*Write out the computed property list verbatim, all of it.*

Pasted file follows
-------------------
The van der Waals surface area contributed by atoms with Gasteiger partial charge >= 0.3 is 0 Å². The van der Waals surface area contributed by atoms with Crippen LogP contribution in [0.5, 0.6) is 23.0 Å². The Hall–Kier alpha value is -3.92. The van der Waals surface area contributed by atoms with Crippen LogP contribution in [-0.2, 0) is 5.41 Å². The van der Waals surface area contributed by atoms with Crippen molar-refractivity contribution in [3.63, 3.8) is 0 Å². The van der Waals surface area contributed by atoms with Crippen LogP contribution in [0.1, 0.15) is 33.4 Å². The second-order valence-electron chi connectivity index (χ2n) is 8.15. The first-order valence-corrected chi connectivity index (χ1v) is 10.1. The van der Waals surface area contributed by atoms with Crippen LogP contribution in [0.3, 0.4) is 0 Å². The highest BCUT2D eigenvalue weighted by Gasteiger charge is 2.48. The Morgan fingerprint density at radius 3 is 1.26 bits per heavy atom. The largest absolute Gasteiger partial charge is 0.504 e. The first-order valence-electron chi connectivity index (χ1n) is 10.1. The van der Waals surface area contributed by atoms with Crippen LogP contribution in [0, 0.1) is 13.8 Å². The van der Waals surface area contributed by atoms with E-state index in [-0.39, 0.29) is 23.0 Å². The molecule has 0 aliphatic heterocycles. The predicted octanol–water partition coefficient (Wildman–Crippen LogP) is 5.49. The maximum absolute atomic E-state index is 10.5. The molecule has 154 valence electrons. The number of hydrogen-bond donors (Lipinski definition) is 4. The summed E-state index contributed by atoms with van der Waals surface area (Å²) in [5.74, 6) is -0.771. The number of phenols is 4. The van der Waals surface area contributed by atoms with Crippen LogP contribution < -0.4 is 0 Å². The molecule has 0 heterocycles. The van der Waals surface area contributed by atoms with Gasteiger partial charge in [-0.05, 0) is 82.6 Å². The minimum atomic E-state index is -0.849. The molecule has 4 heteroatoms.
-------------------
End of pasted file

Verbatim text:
The van der Waals surface area contributed by atoms with Gasteiger partial charge >= 0.3 is 0 Å². The van der Waals surface area contributed by atoms with Crippen LogP contribution in [0.5, 0.6) is 23.0 Å². The Hall–Kier alpha value is -3.92. The van der Waals surface area contributed by atoms with Crippen LogP contribution in [-0.2, 0) is 5.41 Å². The van der Waals surface area contributed by atoms with Crippen molar-refractivity contribution in [3.63, 3.8) is 0 Å². The van der Waals surface area contributed by atoms with Crippen LogP contribution in [0.1, 0.15) is 33.4 Å². The second-order valence-electron chi connectivity index (χ2n) is 8.15. The first-order valence-corrected chi connectivity index (χ1v) is 10.1. The van der Waals surface area contributed by atoms with Crippen LogP contribution in [0.3, 0.4) is 0 Å². The highest BCUT2D eigenvalue weighted by Gasteiger charge is 2.48. The Morgan fingerprint density at radius 3 is 1.26 bits per heavy atom. The largest absolute Gasteiger partial charge is 0.504 e. The first-order valence-electron chi connectivity index (χ1n) is 10.1. The van der Waals surface area contributed by atoms with Crippen LogP contribution in [0, 0.1) is 13.8 Å². The van der Waals surface area contributed by atoms with E-state index in [-0.39, 0.29) is 23.0 Å². The molecule has 0 aliphatic heterocycles. The predicted octanol–water partition coefficient (Wildman–Crippen LogP) is 5.49. The maximum absolute atomic E-state index is 10.5. The molecule has 154 valence electrons. The number of hydrogen-bond donors (Lipinski definition) is 4. The summed E-state index contributed by atoms with van der Waals surface area (Å²) in [5.74, 6) is -0.771. The number of phenols is 4. The van der Waals surface area contributed by atoms with Crippen LogP contribution < -0.4 is 0 Å². The molecule has 0 heterocycles. The van der Waals surface area contributed by atoms with Gasteiger partial charge in [-0.05, 0) is 82.6 Å². The minimum atomic E-state index is -0.849. The molecule has 4 heteroatoms.